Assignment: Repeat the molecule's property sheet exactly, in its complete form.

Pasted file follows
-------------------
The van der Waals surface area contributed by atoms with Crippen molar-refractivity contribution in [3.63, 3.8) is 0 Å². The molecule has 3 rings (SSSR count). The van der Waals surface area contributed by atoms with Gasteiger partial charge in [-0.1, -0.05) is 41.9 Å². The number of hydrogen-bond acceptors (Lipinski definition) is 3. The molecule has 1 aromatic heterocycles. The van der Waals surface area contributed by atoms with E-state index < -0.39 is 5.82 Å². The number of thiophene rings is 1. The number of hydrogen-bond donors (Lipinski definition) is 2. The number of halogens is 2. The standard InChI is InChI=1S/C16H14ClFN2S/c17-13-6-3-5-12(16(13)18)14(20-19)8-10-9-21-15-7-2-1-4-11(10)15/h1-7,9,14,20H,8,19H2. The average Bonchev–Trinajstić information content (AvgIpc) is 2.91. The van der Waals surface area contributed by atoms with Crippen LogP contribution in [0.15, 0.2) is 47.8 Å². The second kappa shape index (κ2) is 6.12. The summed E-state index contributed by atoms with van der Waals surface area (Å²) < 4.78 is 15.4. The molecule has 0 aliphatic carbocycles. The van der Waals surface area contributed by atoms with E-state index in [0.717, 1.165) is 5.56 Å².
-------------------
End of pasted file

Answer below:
The van der Waals surface area contributed by atoms with Crippen molar-refractivity contribution in [3.63, 3.8) is 0 Å². The molecule has 3 rings (SSSR count). The van der Waals surface area contributed by atoms with Gasteiger partial charge in [-0.1, -0.05) is 41.9 Å². The number of hydrogen-bond acceptors (Lipinski definition) is 3. The molecule has 1 aromatic heterocycles. The van der Waals surface area contributed by atoms with E-state index < -0.39 is 5.82 Å². The number of thiophene rings is 1. The number of hydrogen-bond donors (Lipinski definition) is 2. The number of halogens is 2. The standard InChI is InChI=1S/C16H14ClFN2S/c17-13-6-3-5-12(16(13)18)14(20-19)8-10-9-21-15-7-2-1-4-11(10)15/h1-7,9,14,20H,8,19H2. The average Bonchev–Trinajstić information content (AvgIpc) is 2.91. The van der Waals surface area contributed by atoms with Crippen LogP contribution in [0.15, 0.2) is 47.8 Å². The second kappa shape index (κ2) is 6.12. The summed E-state index contributed by atoms with van der Waals surface area (Å²) < 4.78 is 15.4. The molecule has 0 aliphatic carbocycles. The van der Waals surface area contributed by atoms with E-state index in [0.717, 1.165) is 5.56 Å².